There's a Hospital-Food Revolution Happening in America
Food-service managers and chefs from seven medical facilities along the 11-mile stretch between the downtown areas of Minneapolis and St. Paul, called the Central Corridor, met recently to eat community garden carrots and local handmade tamales. They gathered, along with nine area colleges, not just to nosh, but to figure out how to keep more of what is collectively a $25 million annual food budget within the Twin Cities. Not only are handmade tortillas, crisp watercress, and chocolate sorbet infinitely more appealing than jiggly cubes of green Jell-O, buying local products is a boon to the communities these hospitals and clinics serve.
Because they are moored to their geographical homes, so-called anchor institutions like universities and hospitals—eds and meds—are engines of local economies that, in the age of outsourcing, aren’t likely to move out of state or overseas. Initiatives like the Central Corridor Anchor Partnership in the Twin Cities aim to harness the economic might of these institutions to purchase goods and services from local vendors.
For hospitals in particular, favoring food suppliers close to home is about more than just budget allocations. Fresh, healthy, nutrient-dense local food is an important part of holistic health care, Ellen Watters of the Anchor Partnership explained. “The other exciting thing about local food for the local health care system is it allows them to better serve the community they operate in,” she added. When members of the Twin Cities’ East African and Hispanic populations are in the hospital, being served injera and tortillas can be deeply comforting.
Steve Kroeker, operations manager at Regions Hospital/HealthPartners in St. Paul, is looking to see how he can get additional local vendors in his kitchen. Last spring, he added tamales from La Loma, greens from Garden Fresh Farms, and tortillas from La Perla Tortillas to his menu; he also serves locally processed Bergin nut mixes at catered events.
But the stumbling blocks of large institutions working with smaller local producers are well known. It can be a stretch for small vendors to guarantee food delivery in large enough quantities, in time to meet deadlines, and with proper liability coverage. This is to say nothing of the logistics of incorporating smaller local vendors into the contracts of corporate food distribution systems. Dave Roeser, president of Garden Fresh Farms, who has worked with the Anchor Partnership, compares the challenge small farmers and food producers face to what’s happened in the craft beer market. Unable to elbow their way into tight distribution contracts controlled by a few large companies, microbreweries had to come up with creative ways to get their product to market, utilizing tasting rooms and working directly with restaurants. Hospital chefs, dietitians, and consumers understand the appeal of fresh local produce, Roeser explained, but the more frequent deliveries required by smaller outfits don’t fit the large-scale corporate food buying and distribution model.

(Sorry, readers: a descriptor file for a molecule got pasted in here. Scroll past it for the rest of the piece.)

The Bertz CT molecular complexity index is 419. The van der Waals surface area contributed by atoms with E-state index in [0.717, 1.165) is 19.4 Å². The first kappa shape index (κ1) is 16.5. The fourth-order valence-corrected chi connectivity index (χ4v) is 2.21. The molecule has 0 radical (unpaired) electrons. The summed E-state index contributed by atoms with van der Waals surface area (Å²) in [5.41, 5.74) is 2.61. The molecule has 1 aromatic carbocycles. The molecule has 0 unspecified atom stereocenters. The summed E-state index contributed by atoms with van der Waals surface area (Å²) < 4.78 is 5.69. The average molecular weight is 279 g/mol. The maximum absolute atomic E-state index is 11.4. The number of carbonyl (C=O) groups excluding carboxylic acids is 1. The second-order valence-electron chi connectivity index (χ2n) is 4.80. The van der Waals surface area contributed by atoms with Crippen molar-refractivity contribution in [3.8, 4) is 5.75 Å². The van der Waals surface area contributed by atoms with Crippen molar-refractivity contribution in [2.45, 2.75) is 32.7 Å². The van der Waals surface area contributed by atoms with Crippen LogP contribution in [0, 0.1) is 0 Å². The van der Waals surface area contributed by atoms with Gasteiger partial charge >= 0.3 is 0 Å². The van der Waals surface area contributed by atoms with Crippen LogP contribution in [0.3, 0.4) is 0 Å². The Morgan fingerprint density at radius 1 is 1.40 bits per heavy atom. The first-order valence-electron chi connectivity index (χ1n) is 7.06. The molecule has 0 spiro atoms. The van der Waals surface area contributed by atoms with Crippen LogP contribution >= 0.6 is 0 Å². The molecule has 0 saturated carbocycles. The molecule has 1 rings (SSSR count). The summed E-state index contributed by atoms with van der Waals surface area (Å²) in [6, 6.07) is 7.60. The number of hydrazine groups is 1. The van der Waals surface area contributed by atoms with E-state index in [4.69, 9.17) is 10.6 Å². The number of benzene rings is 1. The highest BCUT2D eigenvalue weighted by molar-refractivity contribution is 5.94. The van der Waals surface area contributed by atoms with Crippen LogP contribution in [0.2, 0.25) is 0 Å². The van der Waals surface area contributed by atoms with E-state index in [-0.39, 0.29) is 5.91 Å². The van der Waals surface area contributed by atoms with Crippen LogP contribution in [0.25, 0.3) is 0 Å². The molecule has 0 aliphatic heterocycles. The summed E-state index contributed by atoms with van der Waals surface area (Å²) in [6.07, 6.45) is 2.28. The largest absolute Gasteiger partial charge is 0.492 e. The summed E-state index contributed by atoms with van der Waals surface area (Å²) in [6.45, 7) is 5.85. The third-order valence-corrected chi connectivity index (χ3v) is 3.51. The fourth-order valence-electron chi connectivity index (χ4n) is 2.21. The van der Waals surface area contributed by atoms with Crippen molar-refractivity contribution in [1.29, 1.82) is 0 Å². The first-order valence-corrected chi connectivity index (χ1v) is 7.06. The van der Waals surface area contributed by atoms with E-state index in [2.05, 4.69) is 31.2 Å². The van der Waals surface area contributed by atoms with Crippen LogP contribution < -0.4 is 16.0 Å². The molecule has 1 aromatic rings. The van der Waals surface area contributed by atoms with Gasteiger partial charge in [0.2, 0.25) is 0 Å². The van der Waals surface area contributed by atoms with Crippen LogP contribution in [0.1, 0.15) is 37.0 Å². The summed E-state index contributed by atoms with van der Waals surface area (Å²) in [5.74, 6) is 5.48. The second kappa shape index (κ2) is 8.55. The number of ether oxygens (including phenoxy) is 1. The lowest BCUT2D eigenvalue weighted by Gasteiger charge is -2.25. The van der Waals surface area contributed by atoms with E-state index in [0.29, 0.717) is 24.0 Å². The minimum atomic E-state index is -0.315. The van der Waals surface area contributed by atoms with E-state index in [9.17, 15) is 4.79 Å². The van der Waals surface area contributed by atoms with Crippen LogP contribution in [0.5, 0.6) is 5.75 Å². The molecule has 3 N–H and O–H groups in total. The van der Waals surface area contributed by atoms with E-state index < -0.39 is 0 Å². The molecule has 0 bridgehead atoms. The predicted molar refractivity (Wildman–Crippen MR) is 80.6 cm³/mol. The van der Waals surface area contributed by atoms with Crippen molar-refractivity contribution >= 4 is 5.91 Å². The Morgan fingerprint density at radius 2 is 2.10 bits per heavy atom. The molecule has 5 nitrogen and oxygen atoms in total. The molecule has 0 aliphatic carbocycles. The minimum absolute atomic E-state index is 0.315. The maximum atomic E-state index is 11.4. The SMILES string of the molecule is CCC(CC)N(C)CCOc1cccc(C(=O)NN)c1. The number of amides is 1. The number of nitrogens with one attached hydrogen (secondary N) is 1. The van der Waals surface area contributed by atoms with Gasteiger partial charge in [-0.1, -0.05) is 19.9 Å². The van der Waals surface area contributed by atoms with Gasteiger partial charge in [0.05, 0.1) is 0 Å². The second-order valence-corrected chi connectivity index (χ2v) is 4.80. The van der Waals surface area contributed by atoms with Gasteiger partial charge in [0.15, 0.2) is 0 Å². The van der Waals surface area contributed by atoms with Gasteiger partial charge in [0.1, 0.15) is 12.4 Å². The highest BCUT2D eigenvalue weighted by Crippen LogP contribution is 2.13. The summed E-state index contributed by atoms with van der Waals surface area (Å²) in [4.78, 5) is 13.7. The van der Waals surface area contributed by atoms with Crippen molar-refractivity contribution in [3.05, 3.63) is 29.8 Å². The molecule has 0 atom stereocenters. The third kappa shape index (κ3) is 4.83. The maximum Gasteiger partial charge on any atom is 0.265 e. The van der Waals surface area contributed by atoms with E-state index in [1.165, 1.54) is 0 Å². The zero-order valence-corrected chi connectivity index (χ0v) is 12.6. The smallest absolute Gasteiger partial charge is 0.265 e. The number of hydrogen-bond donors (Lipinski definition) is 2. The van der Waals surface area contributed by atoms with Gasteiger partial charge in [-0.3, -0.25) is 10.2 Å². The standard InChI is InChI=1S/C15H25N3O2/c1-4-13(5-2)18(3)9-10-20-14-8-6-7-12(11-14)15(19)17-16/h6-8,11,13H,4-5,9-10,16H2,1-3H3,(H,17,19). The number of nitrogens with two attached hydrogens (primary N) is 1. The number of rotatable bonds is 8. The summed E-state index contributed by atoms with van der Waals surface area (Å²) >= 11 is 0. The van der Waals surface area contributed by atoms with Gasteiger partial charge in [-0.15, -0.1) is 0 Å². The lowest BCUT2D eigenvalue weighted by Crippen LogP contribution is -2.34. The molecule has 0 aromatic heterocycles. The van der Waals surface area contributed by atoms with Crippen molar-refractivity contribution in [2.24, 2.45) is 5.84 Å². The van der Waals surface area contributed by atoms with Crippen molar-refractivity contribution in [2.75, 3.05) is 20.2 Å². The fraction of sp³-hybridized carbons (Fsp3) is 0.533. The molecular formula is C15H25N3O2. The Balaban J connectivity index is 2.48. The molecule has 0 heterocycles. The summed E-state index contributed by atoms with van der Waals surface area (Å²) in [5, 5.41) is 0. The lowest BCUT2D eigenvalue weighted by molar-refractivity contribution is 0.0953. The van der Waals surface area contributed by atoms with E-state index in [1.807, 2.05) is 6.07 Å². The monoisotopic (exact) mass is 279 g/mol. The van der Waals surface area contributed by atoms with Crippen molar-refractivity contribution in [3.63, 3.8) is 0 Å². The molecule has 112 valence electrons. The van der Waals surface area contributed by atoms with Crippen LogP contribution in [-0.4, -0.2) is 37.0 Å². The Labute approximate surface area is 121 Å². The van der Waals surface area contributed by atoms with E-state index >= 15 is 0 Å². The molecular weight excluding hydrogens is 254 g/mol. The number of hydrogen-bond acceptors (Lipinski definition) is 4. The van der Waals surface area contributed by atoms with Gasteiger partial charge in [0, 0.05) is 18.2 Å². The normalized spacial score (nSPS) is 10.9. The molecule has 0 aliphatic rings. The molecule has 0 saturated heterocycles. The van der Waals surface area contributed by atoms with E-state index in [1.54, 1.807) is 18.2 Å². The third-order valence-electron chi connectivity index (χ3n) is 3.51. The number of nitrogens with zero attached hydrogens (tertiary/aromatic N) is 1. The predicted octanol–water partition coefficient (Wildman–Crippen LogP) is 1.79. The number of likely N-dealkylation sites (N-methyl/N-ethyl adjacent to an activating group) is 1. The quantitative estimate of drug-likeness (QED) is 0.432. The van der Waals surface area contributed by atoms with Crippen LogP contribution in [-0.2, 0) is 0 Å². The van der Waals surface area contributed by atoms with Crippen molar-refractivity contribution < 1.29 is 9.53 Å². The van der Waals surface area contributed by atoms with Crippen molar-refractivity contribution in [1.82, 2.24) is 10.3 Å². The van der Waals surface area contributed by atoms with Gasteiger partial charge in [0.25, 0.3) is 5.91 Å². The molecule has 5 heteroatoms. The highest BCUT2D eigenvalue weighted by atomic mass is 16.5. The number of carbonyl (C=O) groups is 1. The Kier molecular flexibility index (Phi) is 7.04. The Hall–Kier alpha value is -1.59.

There’s great support from the CEOs of Partnership members, Watters said, and the next step is building a requirement for 10 or 20 percent local purchasing into contracts. The Anchor Partnership’s goal is to get each institution to use five local food vendors by the end of 2015.
Around the country there’s encouraging evidence that hospitals can successfully overcome these hurdles. Green City Growers, Cleveland’s 3 1/4-acre hydroponic operation—one of the largest urban greenhouses in the country—distributes 75 percent of its 3 million heads of lettuce and 300,000 pounds of herbs to local hospitals, universities, and supermarkets. In La Crosse, Wisconsin, Gundersen Lutheran Health System was a founding member of the Fifth Season Co-op, whose members include other anchor institutions, as well as food producers, processors, and distributors—all the key players in a local food system. The 325-bed hospital made a commitment to buy 20 percent of its food from local sources. “It makes no sense to go further away to buy great food that’s right here at our doorstep,” Tom J. Thompson, Gundersen’s sustainability coordinator, told Kathy Gerwig in Greening Health Care: How Hospitals Can Heal the Planet. Under executive chef Richard Jarmusz—who trained at the Culinary Institute of America—at Fletcher Allen Health Care in Burlington, Vermont, half of the food served is sustainably and locally sourced, 80 percent of the beef is antibiotic-free and Vermont-raised, the eggs are organic, and 70 local farmers provide produce.
Across the country, there’s a desire to support the local economy and to reinforce Hippocrates’ sage and simple idea that food can be medicine. The challenge is restructuring established models in institutional food systems. But many hospital chefs and CEOs like those from the Anchor Partnership are determined to untie the knot of red tape.
“Health care folk have a lot of reasons to want to see this happen,” Watters said.